Coronavirus: Arts sector won’t recover from pandemic without government support, Scottish Labour says

Scottish Labour has called on government to provide ‘creative arts recovery package’ to help industry

Isobel Lewis
Friday 03 July 2020 12:00
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The arts and cultural sector won’t survive without a clear plan for support from the government, Scottish Labour has warned.

With the coronavirus pandemic bringing the live music, theatre and art industries to a standstill and leaving thousands of workers without job security, the party urged the Scottish government to provide a “creative arts recovery package”.

Scottish Labour’s culture spokesperson Claire Baker said: “The pressures on our creative sector are mounting every day, and the support that the Scottish Government should have put in place weeks ago has not materialised.

“These businesses and venues were the first to close when the lockdown began, and while most staff were furloughed, with no end in sight, redundancies are being announced.”

She continued: “We know the recovery from Covid-19 for these industries will be particularly difficult, and they cannot afford to lose out on the vital revenue they need from ticket sales and bookings over the next few months.

“We need a Scotland-specific creative arts recovery package, with wide ranging avenues of support, or the arts sector will not recover. The lack of action is risking the future of performance venues, and the Scottish Government must now take serious and immediate action.”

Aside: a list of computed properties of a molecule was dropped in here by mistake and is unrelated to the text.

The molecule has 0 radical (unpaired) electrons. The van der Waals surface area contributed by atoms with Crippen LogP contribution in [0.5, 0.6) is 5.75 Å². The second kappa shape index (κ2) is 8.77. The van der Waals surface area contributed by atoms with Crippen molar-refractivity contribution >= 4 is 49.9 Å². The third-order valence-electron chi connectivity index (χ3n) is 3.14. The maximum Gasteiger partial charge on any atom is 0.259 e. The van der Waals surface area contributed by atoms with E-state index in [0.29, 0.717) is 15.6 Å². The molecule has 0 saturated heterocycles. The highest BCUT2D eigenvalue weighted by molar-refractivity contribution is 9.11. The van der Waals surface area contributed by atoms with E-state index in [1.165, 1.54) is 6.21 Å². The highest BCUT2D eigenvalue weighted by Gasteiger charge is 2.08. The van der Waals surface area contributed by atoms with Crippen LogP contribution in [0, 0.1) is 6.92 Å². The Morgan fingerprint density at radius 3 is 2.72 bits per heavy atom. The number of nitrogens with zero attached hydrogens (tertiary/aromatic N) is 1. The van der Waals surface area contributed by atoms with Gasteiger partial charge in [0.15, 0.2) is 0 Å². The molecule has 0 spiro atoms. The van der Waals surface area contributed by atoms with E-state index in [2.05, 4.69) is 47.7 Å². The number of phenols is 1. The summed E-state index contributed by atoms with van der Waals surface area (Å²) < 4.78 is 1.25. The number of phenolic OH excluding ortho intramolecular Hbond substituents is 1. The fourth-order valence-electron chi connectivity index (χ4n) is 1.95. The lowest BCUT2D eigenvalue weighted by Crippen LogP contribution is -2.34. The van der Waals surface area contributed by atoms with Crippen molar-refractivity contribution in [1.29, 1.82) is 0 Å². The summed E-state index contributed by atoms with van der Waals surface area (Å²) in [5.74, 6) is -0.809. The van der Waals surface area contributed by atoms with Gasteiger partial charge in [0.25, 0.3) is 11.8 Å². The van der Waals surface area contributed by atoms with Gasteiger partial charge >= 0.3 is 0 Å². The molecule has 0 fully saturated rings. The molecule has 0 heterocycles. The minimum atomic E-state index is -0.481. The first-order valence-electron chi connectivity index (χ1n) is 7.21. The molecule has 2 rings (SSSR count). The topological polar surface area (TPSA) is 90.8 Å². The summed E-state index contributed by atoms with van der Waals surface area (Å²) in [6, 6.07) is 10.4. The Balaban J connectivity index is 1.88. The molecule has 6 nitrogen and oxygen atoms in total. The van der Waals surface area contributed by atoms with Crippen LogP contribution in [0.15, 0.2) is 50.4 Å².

In April, it was announced that Edinburgh’s five international festivals, including the Edinburgh Festival Fringe, would not be taking place due to the pandemic. The August arts festival is attended by 4.4 million people each year.

Across the UK, workers in the creative industries have called on the government to provide guidance on how arts buildings can reopen with social distancing measures in place without losing huge amounts of money.

The Royal Albert Hall CEO Craig Hassall warned that without financial support from the UK government, the 150-year-old venue could go bust in the next year, leaving hundreds of people without jobs.

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